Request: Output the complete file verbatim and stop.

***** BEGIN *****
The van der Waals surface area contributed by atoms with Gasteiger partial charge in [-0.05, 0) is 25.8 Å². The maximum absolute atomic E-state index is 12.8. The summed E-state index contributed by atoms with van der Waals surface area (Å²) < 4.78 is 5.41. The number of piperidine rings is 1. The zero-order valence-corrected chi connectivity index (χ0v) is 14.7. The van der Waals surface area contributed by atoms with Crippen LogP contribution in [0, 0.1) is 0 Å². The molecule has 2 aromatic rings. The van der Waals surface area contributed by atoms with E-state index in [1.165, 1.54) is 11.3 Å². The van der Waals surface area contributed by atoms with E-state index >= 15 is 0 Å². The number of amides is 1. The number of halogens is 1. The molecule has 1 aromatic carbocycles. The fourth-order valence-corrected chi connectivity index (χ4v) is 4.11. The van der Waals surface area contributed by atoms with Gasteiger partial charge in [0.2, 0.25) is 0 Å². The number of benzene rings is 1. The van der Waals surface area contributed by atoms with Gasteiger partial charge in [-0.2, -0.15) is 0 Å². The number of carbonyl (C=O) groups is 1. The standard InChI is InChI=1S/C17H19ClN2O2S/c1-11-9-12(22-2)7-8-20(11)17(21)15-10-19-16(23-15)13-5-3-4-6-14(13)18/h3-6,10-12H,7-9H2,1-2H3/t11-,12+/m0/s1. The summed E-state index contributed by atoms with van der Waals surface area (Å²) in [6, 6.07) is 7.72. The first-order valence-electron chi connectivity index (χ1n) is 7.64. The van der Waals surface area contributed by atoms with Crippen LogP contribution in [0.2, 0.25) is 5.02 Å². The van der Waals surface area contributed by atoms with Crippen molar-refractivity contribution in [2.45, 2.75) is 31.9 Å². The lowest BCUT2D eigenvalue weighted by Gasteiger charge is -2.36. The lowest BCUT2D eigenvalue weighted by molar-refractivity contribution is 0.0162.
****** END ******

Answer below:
The van der Waals surface area contributed by atoms with Gasteiger partial charge in [-0.05, 0) is 25.8 Å². The maximum absolute atomic E-state index is 12.8. The summed E-state index contributed by atoms with van der Waals surface area (Å²) < 4.78 is 5.41. The number of piperidine rings is 1. The zero-order valence-corrected chi connectivity index (χ0v) is 14.7. The van der Waals surface area contributed by atoms with Crippen LogP contribution in [0, 0.1) is 0 Å². The molecule has 2 aromatic rings. The van der Waals surface area contributed by atoms with E-state index in [1.165, 1.54) is 11.3 Å². The van der Waals surface area contributed by atoms with E-state index >= 15 is 0 Å². The number of amides is 1. The number of halogens is 1. The molecule has 1 aromatic carbocycles. The fourth-order valence-corrected chi connectivity index (χ4v) is 4.11. The van der Waals surface area contributed by atoms with Gasteiger partial charge in [0.2, 0.25) is 0 Å². The number of benzene rings is 1. The van der Waals surface area contributed by atoms with Gasteiger partial charge in [-0.2, -0.15) is 0 Å². The number of carbonyl (C=O) groups is 1. The standard InChI is InChI=1S/C17H19ClN2O2S/c1-11-9-12(22-2)7-8-20(11)17(21)15-10-19-16(23-15)13-5-3-4-6-14(13)18/h3-6,10-12H,7-9H2,1-2H3/t11-,12+/m0/s1. The summed E-state index contributed by atoms with van der Waals surface area (Å²) in [6, 6.07) is 7.72. The first-order valence-electron chi connectivity index (χ1n) is 7.64. The van der Waals surface area contributed by atoms with Crippen LogP contribution in [0.2, 0.25) is 5.02 Å². The van der Waals surface area contributed by atoms with Crippen molar-refractivity contribution in [2.45, 2.75) is 31.9 Å². The lowest BCUT2D eigenvalue weighted by Gasteiger charge is -2.36. The lowest BCUT2D eigenvalue weighted by molar-refractivity contribution is 0.0162.